Intravital Microscopy Optimization for Murine Tail Lymphedema Model


  • S Diaz Indiana University School of Medicine
  • G Mohan Indiana University School of Medicine
  • I Khan Indiana University School of Medicine
  • M Sinha Indiana University School of Medicine
  • CK Sen Indiana University School of Medicine
  • AH Hassanein Indiana University School of Medicine


Background: Lymphedema is limb swelling caused by lymphatic dysfunction. It occurs in 30% of patients that undergo axillary lymph node dissection in the treatment of breast cancer. It can cause pain, impair function, and decrease quality of life. Lymphedema is treated with compression, excisional procedures and microsurgical physiologic procedures. There is no cure for this disease. The murine tail model of lymphedema is an established animal model for lymphedema. Visualization of lymphatics and functional assessment remains a challenge.

Project Rationale: Immunohistopathology and qRT-PCR are two commonly used in vitro techniques for molecular assessment of lymphatics in animal tissues. These methods provide incomplete information about the structure/function of lymphatics and introduce the confounder of harvested tissue. Methods of functional evaluation such as lymphoscintigraphy or lymphangiography show transit of dyes through lymphatics without high resolution imaging of the lymphatic vessels. Intravital two-photon microscopy (IVM) addresses these disadvantages through real-time imaging of subcellular level biological processes in live animals. The goal of this project is to optimize IVM methods for the assessment of functional lymphangiogenesis in the murine tail lymphedema model.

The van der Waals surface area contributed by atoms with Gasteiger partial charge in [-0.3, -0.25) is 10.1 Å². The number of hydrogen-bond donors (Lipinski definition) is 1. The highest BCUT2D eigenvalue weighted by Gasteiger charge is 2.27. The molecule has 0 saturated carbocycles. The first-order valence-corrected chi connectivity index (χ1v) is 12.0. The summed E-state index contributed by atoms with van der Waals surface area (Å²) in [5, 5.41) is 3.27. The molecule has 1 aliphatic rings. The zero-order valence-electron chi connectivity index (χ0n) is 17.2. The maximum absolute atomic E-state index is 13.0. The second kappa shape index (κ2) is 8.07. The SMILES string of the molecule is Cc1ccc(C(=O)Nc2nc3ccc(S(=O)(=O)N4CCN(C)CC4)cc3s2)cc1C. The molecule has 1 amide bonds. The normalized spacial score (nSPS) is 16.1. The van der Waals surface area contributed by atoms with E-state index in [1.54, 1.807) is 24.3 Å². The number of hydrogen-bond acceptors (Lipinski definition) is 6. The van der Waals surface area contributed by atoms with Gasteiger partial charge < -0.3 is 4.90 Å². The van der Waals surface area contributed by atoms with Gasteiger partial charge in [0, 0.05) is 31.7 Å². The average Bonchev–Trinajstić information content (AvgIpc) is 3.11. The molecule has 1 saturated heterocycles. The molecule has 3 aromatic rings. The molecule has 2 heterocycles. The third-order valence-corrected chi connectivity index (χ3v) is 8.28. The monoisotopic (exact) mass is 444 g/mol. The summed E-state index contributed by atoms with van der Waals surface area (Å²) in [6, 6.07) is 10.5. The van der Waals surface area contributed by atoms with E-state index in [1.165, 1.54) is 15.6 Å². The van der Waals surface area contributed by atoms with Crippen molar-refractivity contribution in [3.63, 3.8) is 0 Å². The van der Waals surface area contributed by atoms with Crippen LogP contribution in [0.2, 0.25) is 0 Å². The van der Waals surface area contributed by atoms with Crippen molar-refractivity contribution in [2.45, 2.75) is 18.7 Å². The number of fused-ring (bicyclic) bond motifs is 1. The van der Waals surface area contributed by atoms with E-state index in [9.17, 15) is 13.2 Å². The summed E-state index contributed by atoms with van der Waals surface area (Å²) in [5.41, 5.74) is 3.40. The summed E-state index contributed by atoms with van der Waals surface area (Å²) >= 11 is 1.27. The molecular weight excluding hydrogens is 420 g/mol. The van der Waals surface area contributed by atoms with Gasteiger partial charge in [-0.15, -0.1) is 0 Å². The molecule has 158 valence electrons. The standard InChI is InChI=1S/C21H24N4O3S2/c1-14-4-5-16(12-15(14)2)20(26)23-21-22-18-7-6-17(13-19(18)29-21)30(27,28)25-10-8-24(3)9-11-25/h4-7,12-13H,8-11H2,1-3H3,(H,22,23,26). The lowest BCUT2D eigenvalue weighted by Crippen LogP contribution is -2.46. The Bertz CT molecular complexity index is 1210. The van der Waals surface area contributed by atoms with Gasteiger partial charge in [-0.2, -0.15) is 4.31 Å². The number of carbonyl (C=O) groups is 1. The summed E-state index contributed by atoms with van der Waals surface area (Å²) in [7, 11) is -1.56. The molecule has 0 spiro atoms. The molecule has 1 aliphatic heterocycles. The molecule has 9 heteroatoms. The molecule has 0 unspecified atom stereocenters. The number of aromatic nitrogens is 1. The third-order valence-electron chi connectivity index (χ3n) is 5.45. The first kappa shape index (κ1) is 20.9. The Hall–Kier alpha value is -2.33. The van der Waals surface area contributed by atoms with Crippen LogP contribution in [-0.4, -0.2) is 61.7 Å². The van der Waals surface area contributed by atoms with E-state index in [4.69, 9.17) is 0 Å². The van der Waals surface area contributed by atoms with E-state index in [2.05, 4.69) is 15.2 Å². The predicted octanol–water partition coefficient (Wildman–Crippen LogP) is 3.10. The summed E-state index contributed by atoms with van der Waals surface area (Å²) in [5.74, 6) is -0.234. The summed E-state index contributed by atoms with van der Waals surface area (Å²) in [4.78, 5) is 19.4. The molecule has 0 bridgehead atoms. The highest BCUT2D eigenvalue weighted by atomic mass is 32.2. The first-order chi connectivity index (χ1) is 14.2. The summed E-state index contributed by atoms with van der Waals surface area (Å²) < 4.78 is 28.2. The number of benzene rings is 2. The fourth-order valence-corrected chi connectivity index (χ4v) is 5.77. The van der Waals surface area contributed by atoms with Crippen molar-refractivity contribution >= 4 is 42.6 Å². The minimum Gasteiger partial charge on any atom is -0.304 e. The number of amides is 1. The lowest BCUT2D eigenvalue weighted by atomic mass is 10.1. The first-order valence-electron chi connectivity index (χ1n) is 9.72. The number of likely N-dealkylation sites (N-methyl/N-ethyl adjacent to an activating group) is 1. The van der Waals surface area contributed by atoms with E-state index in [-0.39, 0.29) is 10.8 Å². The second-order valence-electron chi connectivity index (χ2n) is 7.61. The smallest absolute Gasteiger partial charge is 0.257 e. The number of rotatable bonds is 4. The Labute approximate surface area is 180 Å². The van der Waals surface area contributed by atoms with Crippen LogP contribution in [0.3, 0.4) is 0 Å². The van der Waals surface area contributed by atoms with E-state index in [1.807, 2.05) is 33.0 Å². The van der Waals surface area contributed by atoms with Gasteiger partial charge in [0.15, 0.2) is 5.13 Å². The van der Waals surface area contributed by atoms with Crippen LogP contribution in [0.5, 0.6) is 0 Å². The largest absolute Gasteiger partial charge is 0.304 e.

Methodology Development: A full-thickness skin excision is performed near the base of the tail in C57BL/6 mice. The lymphatic trunks are then surgically transected. Gene-based therapy is delivered to the tail at the surgical site. At 10 days post-treatment, a second full-thickness skin excision is made distal to the site of occlusion. FITC-Dextran (2000 kD) is injected at the distal tail for lymphatic uptake. Lymphatic vessels are visualized at the second skin excision site with the Leica SP8 Confocal/Multiphoton Microscope and assessed for number of branching points. Images are captured with Leica Application Suite Advanced Fluorescence Software and analyzed with Imaris Microscopy Image Analysis Software. This results in the ability of functional assessment of lymphatics and visualization of lymphangiogenesis following gene-based therapy.






Settings Indiana Medical Student Program for Research and Scholarship Award Honorable Mentions